Life insurance

Well, this is exciting! We now have life insurance!


What kind of policy did we get?

We’ve decided to go with a simple term life insurance (term = 10 years) with a bonus critical illness insurance. We can decide to renew the insurance once the term is up (although it will be considerably more expensive as we age), but at the moment it serves all our needs. While we’re in the accumulating wealth stage, we’d like to be insured against major events in life that will put us at risk – such as critical illness or death.

The life insurance policy pays out in case of mine or my wife’s death (trust me, it was a very weird conversation about death – people usually try not to think about it let alone planning for it). We’ve chosen $750,000 as a payout – that amount would cover the complete repayment of our mortgage – currently around $200,000 and the balance would provide income replacement for either of us when invested conservatively. So, if I drop dead tomorrow, my wife will be able to pay off the mortgage, and not alter her lifestyle in any way because the income will still be there.

The critical illness insurance covers a list of conditions that would trigger a payout. For example stroke, hearth attack, cancer, etc. This insurance would make sure we’re perfectly able to weather the short term storm of troubles such illness would bring – we wouldn’t have to choose between recovering from cancer or going to work to provide the paycheck. We could put money in the bank, stop working for a while and make sure we’re fully recovered before going back to work.

Why did we get it?

The idea behind term life insurance is to protect us while we’re accumulating our wealth. Before being insured, if I dropped dead, my wife wouldn’t probably be able to maintain the lifestyle as is. She would probably would have to sell our house to get into something smaller as carrying our mortgage on one income would be hard. Ten years from now, we’re hoping to be completely self-insured – meaning with wealth accumulated and our mortgage paid off, my family would be just fine without my income. But right now it’s not the case – and that’s why insurance is critical. Also, we’re talking about having kids at near future – protecting them is also part of our plan.

How much does it cost?

Surprisingly, not a whole lot. Our combined monthly bill for both of us is 132.34. That’s it! And what is $130 these days? A meal at a restaurant and may be a lunch together. By giving up an occasional meal, we’re gaining financial peace for our family knowing that we’re protected if the unthinkable happens. Sure, it’s still a $100 a month in added expenses, but it protects us from a world of financial hurt. Personally, I sleep better at night! Family is everything to me, and knowing that my family will be just fine if I get hit by a bus tomorrow – it’s money well spent.

Interestingly enough, if you look at the breakdown of premiums, the life insurance part is less than half of the amount. Critical illness insurance is slightly more than half – simply because people are more likely to suffer from a critical illness than to die – especially in our age (early 30′s). One of the clauses in our policy actually specifies the repayment of our premiums if we don’t trigger the critical illness clause – so if we don’t use that part of the insurance, the insurance company will repay all of our critical illness premiums. Neat, eh?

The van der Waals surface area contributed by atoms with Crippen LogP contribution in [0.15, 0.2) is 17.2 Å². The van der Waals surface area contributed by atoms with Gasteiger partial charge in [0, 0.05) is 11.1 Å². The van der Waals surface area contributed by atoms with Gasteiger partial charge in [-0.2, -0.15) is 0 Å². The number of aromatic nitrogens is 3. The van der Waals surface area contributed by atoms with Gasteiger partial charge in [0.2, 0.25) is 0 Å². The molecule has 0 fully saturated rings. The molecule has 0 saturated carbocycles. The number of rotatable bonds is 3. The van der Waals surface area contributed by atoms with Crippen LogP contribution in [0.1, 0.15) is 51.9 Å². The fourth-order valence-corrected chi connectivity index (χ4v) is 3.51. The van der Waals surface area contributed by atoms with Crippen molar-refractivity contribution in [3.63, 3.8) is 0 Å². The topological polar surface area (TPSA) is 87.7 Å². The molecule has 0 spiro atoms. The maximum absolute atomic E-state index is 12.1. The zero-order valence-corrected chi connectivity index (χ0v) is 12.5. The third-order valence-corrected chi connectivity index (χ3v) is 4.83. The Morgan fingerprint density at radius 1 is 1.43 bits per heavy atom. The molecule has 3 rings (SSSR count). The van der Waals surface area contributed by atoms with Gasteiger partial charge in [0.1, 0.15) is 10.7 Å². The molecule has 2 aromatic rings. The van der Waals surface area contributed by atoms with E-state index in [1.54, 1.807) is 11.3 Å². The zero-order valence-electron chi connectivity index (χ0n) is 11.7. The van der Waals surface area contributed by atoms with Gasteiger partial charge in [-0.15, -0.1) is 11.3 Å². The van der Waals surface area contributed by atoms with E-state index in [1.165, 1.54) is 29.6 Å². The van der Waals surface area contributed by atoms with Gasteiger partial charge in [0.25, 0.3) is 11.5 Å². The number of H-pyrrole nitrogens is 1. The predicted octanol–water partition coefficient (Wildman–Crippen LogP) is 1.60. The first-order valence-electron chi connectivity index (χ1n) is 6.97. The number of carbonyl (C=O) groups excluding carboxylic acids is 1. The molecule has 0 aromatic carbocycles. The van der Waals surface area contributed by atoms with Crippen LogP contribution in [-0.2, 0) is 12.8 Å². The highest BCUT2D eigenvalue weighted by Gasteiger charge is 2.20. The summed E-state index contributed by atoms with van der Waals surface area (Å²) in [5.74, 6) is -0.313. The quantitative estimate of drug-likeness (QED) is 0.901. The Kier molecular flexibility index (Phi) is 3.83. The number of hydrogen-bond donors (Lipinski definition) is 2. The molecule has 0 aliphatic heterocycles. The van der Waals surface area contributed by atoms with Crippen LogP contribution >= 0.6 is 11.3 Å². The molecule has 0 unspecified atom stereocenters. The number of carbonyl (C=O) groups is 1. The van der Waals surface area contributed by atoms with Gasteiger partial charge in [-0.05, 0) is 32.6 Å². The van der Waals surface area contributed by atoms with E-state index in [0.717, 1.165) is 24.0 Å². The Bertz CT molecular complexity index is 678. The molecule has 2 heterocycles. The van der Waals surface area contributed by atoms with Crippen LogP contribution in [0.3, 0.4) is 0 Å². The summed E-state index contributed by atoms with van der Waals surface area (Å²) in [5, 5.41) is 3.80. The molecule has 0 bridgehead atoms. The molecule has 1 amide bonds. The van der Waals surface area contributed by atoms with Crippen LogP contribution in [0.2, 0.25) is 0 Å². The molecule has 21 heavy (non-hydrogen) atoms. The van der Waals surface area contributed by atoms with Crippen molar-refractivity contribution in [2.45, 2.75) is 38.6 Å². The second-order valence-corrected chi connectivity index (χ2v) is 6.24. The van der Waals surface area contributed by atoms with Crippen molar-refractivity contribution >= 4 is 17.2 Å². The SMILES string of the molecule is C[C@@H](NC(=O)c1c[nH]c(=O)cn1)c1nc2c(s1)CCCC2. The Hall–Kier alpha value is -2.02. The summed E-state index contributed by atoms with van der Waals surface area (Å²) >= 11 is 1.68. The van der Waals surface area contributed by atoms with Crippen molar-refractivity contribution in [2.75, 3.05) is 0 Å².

What life insurance doesn’t cover?

Some conditions in our life insurance are not covered (and understandably so) – such as suicide, acts of war, dying in the process or result of illegal activity, and driving drunk. So, if I was to kill myself after having a few too many at dinner or jumped off the bridge – no payout. Makes sense, if you think about it.

What was the process of getting it?

Our financial advisor recommended we get it to protect ourselves. After doing some research on my own, and consulting with other people, we’ve settled on the specific amount, insurance company, and other details. It was a great relief for me that our advisor didn’t recommend us a whole life or universal life policies. The commission they get from them is much higher, but they’re terrible financial products. It’s good to know that our financial advisor has utmost integrity and chooses products that are good for us, and not for him.

Once we’ve settled on details, we’ve been issued a temporary insurance that would cover us while we’re in the process of signing the documents. Your premiums depend on your health and family history, so the insurance company actually sent a nurse to our house one day to conduct a series of tests. A local nurse who is a contractor for life insurance company measured our blood pressured, asked questions about family history, took a pee sample (yes, you’ll have to pee in a cup), and some other tests. After they analyzed the results, they approved us at normal rate, and issued insurance policies.

Now, if they were to find traces of drugs in our urine or find signs of tobacco smoking, our premiums would be astronomical – because the chances of getting seriously sick or dying are much higher in that case. Good thing neither me or my wife do any drugs. She never smoked in her life, and I quit about 4 years ago.

Some interesting facts:
- Life insurance for women is cheaper than it is for men. Because men are more likely to die earlier.
- 41% of people in US do not have life insurance of any kind.
- Recommended life insurance amount is usually 10 times your income. So, if you make $40,000/year, pick $400,000 as your payout at the minimum. We’ve also chosen to add mortgage balance into consideration – and the increase in premiums was quite minimal.

That’s it for today. Feel free to ask me any questions about our process of getting life insurance.

I’m The Financial Underdog, and I approve this message!